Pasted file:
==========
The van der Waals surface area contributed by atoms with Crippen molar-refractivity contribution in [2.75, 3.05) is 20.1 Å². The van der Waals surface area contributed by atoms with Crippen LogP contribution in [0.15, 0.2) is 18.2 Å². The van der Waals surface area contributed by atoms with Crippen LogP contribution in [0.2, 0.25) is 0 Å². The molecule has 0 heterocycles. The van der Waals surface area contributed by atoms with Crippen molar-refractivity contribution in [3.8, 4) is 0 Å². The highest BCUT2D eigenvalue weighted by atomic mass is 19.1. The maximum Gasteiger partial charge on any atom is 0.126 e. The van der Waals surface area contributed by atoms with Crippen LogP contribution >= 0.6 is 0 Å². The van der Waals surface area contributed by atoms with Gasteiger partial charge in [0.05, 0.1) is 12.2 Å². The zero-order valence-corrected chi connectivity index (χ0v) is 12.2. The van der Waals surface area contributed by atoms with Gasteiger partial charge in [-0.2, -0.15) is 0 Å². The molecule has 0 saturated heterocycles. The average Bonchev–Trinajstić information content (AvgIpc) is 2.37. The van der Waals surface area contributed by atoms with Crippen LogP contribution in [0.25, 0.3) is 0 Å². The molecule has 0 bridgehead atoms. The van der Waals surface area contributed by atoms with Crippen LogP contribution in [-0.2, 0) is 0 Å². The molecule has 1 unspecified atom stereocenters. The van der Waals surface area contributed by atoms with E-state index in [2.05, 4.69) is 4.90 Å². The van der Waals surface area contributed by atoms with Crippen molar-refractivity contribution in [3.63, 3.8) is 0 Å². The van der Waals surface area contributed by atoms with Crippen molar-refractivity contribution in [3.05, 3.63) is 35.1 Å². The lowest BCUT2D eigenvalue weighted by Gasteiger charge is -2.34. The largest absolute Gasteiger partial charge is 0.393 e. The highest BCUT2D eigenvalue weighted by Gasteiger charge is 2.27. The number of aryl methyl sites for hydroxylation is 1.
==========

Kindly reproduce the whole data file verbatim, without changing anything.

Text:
The van der Waals surface area contributed by atoms with Crippen molar-refractivity contribution in [2.75, 3.05) is 20.1 Å². The van der Waals surface area contributed by atoms with Crippen LogP contribution in [0.15, 0.2) is 18.2 Å². The van der Waals surface area contributed by atoms with Crippen LogP contribution in [0.2, 0.25) is 0 Å². The molecule has 0 heterocycles. The van der Waals surface area contributed by atoms with Crippen molar-refractivity contribution in [3.8, 4) is 0 Å². The highest BCUT2D eigenvalue weighted by atomic mass is 19.1. The maximum Gasteiger partial charge on any atom is 0.126 e. The van der Waals surface area contributed by atoms with Crippen LogP contribution >= 0.6 is 0 Å². The van der Waals surface area contributed by atoms with Gasteiger partial charge in [0.05, 0.1) is 12.2 Å². The zero-order valence-corrected chi connectivity index (χ0v) is 12.2. The van der Waals surface area contributed by atoms with Gasteiger partial charge in [-0.2, -0.15) is 0 Å². The molecule has 0 saturated heterocycles. The average Bonchev–Trinajstić information content (AvgIpc) is 2.37. The van der Waals surface area contributed by atoms with Crippen LogP contribution in [0.25, 0.3) is 0 Å². The molecule has 0 bridgehead atoms. The van der Waals surface area contributed by atoms with Crippen LogP contribution in [-0.2, 0) is 0 Å². The molecule has 1 unspecified atom stereocenters. The van der Waals surface area contributed by atoms with E-state index in [2.05, 4.69) is 4.90 Å². The van der Waals surface area contributed by atoms with Crippen molar-refractivity contribution in [3.63, 3.8) is 0 Å². The van der Waals surface area contributed by atoms with Crippen molar-refractivity contribution in [3.05, 3.63) is 35.1 Å². The lowest BCUT2D eigenvalue weighted by Gasteiger charge is -2.34. The largest absolute Gasteiger partial charge is 0.393 e. The highest BCUT2D eigenvalue weighted by Gasteiger charge is 2.27. The number of aryl methyl sites for hydroxylation is 1.